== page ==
So my take from this is to replace 1-2 frames per year after the first year. This is one of the few helpful results I gleaned from this survey.

    JMO

    Rusty
    Rusty Hills Farm -- home of AQHA A Rusty Zipper & Rusty's Bees ( LC and T)

  13. #13
    Join Date
    Feb 2009
    Location
    Bunker Hill, IL
    Posts
    495

    Default Re: Comb rotation - what do you do?

    i have my frames maked with a date via sharpie. stands out well (top of the top bar)

    when i re-wax them ill cross it out and write the new date (year only) im shooting for about a 5 year cycle with a few every year. I have a market for the wax so id take more but its just so costly in terms of the bees replaceing it. (honey used to make wax)

  14. #14
    Join Date
    Dec 2008
    Location
    syracuse n.y.
    Posts
    1,858

    Default Re: Comb rotation - what do you do?

    Quote Originally Posted by Michael Bush View Post
    The organic acids will be absorbed by the honey, but since most of those organic acids already exist in honey you can't really tell and they aren't building up over time.
    right that's why I have gone back to the old method of only eliminating really old, bad comb.
    mike syracuse ny
    I went to bed mean, and woke up meaner. Marshal Dillon

  15. #15
    Join Date
    Dec 2008
    Location
    syracuse n.y.
    Posts
    1,858

    Default Re: Comb rotation - what do you do?

    Quote Originally Posted by Rusty Hills Farm View Post
    The recent BeeInformed survey asked about this, and their results have had an impact on how I view rotation:

    Beekeepers who kept bees in colonies where the average age of the brood
    comb in their operation was less than 1 year old, lost on average 7.5 more
    colonies per hundred when compared to beekeepers who managed bees in
    colonies where the average age of the brood comb in their operation was
    between 1 and 2 years old.

    Rusty
    I read this and another retired commercial beek on another forum posted that he found higher loses with new comb was very common.
    one of the things that I think could influence the study above, is that I would think a lot of new beeks would be replying to the survey and they would have new comb and less experience, so I take this information and went back and looked at my records over the last couple of years. normally when I get a new yard, I move in all nucs, and fill the rest of the hives with foundation as needed. only once have I lost a bunch of new hives and that was because of a wind problem not due to any other problem I could see. so at this pointI'm not worried about adding alot of new comb If I have to.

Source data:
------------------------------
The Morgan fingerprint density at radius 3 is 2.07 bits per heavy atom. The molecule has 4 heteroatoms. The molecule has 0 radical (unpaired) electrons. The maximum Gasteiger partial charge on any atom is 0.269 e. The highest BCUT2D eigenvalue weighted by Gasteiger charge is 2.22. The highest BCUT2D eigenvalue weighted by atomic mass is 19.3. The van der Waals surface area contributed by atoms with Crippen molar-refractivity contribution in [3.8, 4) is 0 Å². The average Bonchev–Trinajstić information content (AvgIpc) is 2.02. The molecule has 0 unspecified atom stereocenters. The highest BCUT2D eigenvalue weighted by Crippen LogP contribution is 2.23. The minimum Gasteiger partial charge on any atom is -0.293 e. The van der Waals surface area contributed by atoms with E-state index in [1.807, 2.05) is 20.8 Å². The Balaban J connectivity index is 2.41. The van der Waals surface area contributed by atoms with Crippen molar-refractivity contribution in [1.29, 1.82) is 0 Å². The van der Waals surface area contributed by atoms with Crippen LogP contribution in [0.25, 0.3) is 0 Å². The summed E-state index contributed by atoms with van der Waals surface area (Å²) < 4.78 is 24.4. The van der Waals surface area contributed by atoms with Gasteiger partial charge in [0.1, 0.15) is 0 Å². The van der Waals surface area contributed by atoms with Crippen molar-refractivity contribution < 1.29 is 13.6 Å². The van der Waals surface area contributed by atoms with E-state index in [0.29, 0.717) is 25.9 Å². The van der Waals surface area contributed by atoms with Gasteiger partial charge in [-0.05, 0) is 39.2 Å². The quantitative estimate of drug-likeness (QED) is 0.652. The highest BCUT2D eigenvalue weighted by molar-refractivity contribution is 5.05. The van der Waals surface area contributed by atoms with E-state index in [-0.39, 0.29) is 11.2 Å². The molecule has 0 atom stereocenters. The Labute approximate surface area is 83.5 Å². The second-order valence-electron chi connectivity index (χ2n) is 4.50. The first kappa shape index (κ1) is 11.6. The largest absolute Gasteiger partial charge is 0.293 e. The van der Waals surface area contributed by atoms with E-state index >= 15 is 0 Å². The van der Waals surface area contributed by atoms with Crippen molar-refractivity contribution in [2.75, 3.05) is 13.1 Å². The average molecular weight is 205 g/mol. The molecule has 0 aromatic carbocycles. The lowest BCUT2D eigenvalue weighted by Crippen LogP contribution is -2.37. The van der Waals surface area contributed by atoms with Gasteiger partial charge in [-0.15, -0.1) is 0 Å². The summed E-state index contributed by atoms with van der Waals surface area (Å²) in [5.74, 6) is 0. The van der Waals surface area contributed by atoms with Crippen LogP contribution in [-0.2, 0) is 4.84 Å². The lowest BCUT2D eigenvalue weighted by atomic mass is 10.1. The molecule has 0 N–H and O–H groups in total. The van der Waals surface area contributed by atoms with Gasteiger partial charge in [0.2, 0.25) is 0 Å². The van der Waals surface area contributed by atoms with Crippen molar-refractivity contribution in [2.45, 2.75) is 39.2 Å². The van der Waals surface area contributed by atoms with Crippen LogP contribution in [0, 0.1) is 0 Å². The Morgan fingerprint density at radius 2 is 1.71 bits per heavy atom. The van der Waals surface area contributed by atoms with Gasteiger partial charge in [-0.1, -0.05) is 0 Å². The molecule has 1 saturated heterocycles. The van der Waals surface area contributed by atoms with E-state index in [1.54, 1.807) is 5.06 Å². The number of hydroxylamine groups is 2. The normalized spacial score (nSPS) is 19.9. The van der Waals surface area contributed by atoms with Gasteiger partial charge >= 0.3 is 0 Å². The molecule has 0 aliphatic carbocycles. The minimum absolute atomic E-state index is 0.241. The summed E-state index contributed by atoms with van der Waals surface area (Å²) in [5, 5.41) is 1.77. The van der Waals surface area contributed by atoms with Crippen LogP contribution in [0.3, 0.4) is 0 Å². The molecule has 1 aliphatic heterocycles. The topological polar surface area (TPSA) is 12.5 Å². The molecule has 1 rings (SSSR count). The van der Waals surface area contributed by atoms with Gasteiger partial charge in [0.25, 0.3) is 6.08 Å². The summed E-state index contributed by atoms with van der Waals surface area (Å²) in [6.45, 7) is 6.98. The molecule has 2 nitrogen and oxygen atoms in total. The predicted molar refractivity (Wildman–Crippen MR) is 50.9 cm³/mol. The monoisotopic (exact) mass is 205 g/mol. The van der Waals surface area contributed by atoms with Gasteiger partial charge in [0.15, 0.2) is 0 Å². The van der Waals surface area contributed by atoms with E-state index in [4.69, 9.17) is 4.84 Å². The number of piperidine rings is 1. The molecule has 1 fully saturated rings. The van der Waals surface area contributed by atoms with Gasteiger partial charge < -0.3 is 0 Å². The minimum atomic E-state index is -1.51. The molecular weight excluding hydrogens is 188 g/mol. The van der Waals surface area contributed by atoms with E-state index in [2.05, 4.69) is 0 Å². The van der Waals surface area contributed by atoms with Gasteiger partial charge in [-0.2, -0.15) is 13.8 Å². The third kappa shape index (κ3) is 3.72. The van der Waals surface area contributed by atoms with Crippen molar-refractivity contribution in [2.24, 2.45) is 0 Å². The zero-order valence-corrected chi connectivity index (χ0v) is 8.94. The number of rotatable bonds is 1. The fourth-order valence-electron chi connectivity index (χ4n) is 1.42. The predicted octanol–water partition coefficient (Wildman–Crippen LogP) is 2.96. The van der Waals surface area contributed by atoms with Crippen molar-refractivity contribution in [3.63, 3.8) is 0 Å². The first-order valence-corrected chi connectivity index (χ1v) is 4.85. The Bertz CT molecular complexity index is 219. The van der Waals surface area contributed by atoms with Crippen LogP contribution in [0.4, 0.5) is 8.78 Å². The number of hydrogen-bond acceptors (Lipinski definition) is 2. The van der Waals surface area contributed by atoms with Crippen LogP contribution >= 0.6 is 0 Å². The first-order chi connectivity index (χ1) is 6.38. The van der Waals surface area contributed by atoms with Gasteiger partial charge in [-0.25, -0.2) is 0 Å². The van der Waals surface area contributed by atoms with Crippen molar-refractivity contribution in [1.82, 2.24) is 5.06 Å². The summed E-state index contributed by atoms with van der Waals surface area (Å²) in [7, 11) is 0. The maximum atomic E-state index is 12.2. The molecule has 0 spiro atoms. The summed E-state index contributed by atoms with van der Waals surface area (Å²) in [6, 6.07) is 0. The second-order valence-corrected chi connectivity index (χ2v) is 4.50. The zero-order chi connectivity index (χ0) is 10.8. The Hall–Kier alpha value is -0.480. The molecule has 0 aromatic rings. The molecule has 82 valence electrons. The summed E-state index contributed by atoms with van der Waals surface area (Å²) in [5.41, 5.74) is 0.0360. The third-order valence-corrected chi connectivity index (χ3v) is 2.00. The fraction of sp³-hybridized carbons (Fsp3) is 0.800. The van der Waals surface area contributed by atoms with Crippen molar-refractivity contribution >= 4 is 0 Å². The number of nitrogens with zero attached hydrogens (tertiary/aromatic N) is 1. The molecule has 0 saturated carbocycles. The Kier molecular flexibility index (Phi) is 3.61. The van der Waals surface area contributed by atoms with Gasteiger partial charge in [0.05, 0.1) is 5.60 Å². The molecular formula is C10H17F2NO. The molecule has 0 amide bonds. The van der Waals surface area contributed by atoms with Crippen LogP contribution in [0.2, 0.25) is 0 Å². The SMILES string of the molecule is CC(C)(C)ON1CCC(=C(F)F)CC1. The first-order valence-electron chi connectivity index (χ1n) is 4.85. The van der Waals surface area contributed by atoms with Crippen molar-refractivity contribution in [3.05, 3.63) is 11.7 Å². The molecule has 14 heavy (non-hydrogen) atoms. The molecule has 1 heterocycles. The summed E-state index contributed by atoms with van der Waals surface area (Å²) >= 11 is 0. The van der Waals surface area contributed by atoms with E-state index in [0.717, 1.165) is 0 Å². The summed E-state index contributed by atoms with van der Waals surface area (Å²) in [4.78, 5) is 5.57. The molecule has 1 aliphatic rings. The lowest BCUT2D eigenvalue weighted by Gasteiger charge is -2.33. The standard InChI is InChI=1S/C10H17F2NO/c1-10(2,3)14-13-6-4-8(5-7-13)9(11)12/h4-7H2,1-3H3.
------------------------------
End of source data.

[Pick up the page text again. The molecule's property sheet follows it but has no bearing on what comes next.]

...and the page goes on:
mike syracuse ny
    I went to bed mean, and woke up meaner. Marshal Dillon

  16. #16
    Join Date
    Jun 2012
    Location
    Citrus County, Florida, United States
    Posts
    258

    Default Re: Comb rotation - what do you do?

    Too much comb retired at one time seems to be the thing to avoid. According to the BeeInformed info. it look like no more than 1/3 at a time looks to be the sweet spot.

  17. #17
    Join Date
    Aug 2002
    Location
    Nehawka, Nebraska USA
    Posts
    45,797

    Default Re: Comb rotation - what do you do?

    >Beekeepers who kept bees in colonies where the average age of the brood
    comb in their operation was less than 1 year old, lost on average 7.5 more
    colonies per hundred when compared to beekeepers who managed bees in
    colonies where the average age of the brood comb in their operation was
    between 1 and 2 years old.

    Then it's better to have old comb...

    > I would think a lot of new beeks would be replying to the survey and they would have new comb and less experience

    I kind of doubt that new beeks were included. Most of them wouldn't be answering such surveys, I would think, but I don't know what their sample population was.

    My guess is that the old comb is better insulation...
    Michael Bush bushfarms.com/bees.htm "Everything works if you let it." ThePracticalBeekeeper.com 40y 200h 37yTF

  18. #18
    Join Date
    Aug 2010
    Location
    portland, dorset, UK
    Posts
    128

    Default Re: Comb rotation - what do you do?

    Quote Originally Posted by Michael Bush View Post
    Then it's better to have old comb...

    ...My guess is that the old comb is better insulation...
    This kind of echo's R.O.B. Manley in 'Honey Farming' 1946.

    "There is just one other point I would like to make. Bees always winter better on old combs than new, and I think it matters not at all how old the combs are so long as they are in good condition otherwise. Really good old combs are one of the greatest assets a bee farmer can have. Some people have been foolish enough to advise the regular and systematic scrapping of brood-combs to the extent of 20 per cent per annum, and in so far as good worker combs are concerned, this is just silly advice. My counsel is, get rid of combs that have too many drone cells or are otherwise imperfect, but hang on tight to all others.The older they are the better bees will do on them. This is not theory, or some cracked idea of my own, but a fact which any intelligent beekeeper can prove for himself in a very short time."

  19. #19
    Join Date
    May 2012
    Location
    Sacramento, CA, USA
    Posts
    2,749

    Default Re: Comb rotation - what do you do?

    Old comb probably has a better microbial balance as well, 'seasoned' i guess you could say.

  20. #20
    Join Date
    Jul 2009
    Location
    Chippew County, WI, USA
    Posts
    650

    Default Re: Comb rotation - what do you do?

    This is exactly the type of thing I wish I could devote my life to, testing theory as such as this. I have never given this much thought to old comb in reguards to wintering ability but there could realy be something too it. It would be nice to test this theory by wintering 100 old and 100 new comb colonies started in spring from healthy packages and see what wintering results are after several trials done over a 5 year period by a few beeks in a few different norther states. I'm guessing the theory about insulation value could be tested quite easily without the use of bees.